"I'm not going to treat you like a child and I'm going to give you a chance to answer questions if I ask you something," Stewart said at the beginning of his time.

"I don't think they realize how deeply offensive it is to have your honor and your integrity questioned. Some on this committee have done exactly that, they have accused you of breaking the law," he added, before reading a portion of committee Chairman Adam SchiffAdam Bennett SchiffNewsom says he has already received a number of pitches for Harris's open Senate seat Here's who could fill Kamala Harris's Senate seat if she becomes VP Democrats ramp up warnings on Russian election meddling MORE's (D-Calif.) opening statement.

Other Republicans noted that in the political environment it is easy for someone with decades of experience as a career civil servant to have their reputation dragged through the mud.

Schiff, in response to Republicans criticizing his rhetoric, told Maguire that "no one is suggesting there is a dishonor here."

Maguire pressed on timing of complaint release

A large portion of the Democratic questioning of Maguire focused on the gap between the complaint being delivered to his office by Atkinson and it reaching the hands of lawmakers.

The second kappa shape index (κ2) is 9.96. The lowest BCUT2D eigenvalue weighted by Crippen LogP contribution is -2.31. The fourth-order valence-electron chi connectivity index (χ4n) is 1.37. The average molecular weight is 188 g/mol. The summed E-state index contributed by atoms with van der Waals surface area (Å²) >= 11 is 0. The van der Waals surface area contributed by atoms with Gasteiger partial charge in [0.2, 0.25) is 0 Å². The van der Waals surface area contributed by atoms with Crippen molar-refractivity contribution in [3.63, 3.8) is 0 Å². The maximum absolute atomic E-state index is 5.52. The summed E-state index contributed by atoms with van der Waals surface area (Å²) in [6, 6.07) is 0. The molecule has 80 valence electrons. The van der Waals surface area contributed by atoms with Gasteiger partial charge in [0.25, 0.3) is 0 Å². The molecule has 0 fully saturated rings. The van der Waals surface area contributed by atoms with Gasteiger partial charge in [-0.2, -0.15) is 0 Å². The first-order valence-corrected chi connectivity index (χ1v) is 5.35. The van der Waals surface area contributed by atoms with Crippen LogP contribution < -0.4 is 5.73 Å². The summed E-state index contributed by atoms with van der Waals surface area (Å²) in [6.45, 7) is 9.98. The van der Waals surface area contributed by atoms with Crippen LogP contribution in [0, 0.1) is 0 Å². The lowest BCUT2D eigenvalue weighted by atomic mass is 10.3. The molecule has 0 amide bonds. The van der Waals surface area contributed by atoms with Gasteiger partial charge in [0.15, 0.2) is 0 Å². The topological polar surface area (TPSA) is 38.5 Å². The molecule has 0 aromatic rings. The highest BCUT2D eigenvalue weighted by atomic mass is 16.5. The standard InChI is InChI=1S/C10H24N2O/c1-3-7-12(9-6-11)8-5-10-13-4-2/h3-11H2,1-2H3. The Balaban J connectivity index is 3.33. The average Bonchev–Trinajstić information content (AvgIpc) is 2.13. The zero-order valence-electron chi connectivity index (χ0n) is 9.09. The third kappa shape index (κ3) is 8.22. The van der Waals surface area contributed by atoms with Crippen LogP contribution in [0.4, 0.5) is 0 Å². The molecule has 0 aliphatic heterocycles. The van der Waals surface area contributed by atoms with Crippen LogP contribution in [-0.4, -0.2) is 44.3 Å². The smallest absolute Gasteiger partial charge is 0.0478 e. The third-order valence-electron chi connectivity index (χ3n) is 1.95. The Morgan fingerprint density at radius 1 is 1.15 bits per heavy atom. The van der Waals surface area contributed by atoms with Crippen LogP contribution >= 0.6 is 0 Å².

Maguire gave two defenses of the delay of the release: that Trump not being a member of the intelligence committee means the complaint did not fit the legal definition of "urgent," a position reached by the Justice Department, and that there were concerns the complaint may have been covered by executive privilege.

Rep. Jim HimesJames (Jim) Andres HimesMany Democrats want John Bolton's testimony, but Pelosi stays mum SEC's Clayton demurs on firing of Manhattan US attorney he would replace Democrats face tough questions with Bolton MORE (D-Conn.) pressed Maguire on why the complaint remained under wraps even after a Sept. 17 subpoena from the House Intelligence Committee.

“The decision was taken to defy a subpoena of this Congress,” he said. “Who made the decision to defy that subpoena of Sept. 17? Somebody said we will not abide by that subpoena.”

“Nobody did,” Maguire responded, saying that the disclosure of the complaint “is a very deliberate process, and finally it came to a head yesterday. ... It may have taken longer than you would have liked but you have the information.”

Maguire added that he had asked Schiff for an extra week to deliberate whether he had the authority or obligation to release the complaint.